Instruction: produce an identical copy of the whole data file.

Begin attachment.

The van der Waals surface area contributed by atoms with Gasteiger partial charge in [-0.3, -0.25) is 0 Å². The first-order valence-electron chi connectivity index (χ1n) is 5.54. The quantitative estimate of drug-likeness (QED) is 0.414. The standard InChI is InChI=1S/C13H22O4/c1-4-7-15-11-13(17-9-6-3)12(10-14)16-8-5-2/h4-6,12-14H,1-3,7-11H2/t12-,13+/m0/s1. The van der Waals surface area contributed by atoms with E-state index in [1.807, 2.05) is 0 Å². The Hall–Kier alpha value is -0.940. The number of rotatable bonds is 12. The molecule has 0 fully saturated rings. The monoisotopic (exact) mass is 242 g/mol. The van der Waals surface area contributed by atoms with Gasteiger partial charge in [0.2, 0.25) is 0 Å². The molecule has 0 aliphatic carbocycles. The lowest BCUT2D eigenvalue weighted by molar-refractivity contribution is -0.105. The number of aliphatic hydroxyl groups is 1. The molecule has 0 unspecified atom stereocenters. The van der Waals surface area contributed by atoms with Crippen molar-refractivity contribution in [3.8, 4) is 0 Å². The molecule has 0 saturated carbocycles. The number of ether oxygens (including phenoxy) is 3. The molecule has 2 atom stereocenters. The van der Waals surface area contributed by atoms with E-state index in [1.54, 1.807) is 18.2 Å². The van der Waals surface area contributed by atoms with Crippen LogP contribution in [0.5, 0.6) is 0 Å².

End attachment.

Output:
The van der Waals surface area contributed by atoms with Gasteiger partial charge in [-0.3, -0.25) is 0 Å². The first-order valence-electron chi connectivity index (χ1n) is 5.54. The quantitative estimate of drug-likeness (QED) is 0.414. The standard InChI is InChI=1S/C13H22O4/c1-4-7-15-11-13(17-9-6-3)12(10-14)16-8-5-2/h4-6,12-14H,1-3,7-11H2/t12-,13+/m0/s1. The van der Waals surface area contributed by atoms with E-state index in [1.807, 2.05) is 0 Å². The Hall–Kier alpha value is -0.940. The number of rotatable bonds is 12. The molecule has 0 fully saturated rings. The monoisotopic (exact) mass is 242 g/mol. The van der Waals surface area contributed by atoms with Gasteiger partial charge in [0.2, 0.25) is 0 Å². The molecule has 0 aliphatic carbocycles. The lowest BCUT2D eigenvalue weighted by molar-refractivity contribution is -0.105. The number of aliphatic hydroxyl groups is 1. The molecule has 0 unspecified atom stereocenters. The van der Waals surface area contributed by atoms with Crippen molar-refractivity contribution in [3.8, 4) is 0 Å². The molecule has 0 saturated carbocycles. The number of ether oxygens (including phenoxy) is 3. The molecule has 2 atom stereocenters. The van der Waals surface area contributed by atoms with E-state index in [1.54, 1.807) is 18.2 Å². The van der Waals surface area contributed by atoms with Crippen LogP contribution in [0.5, 0.6) is 0 Å².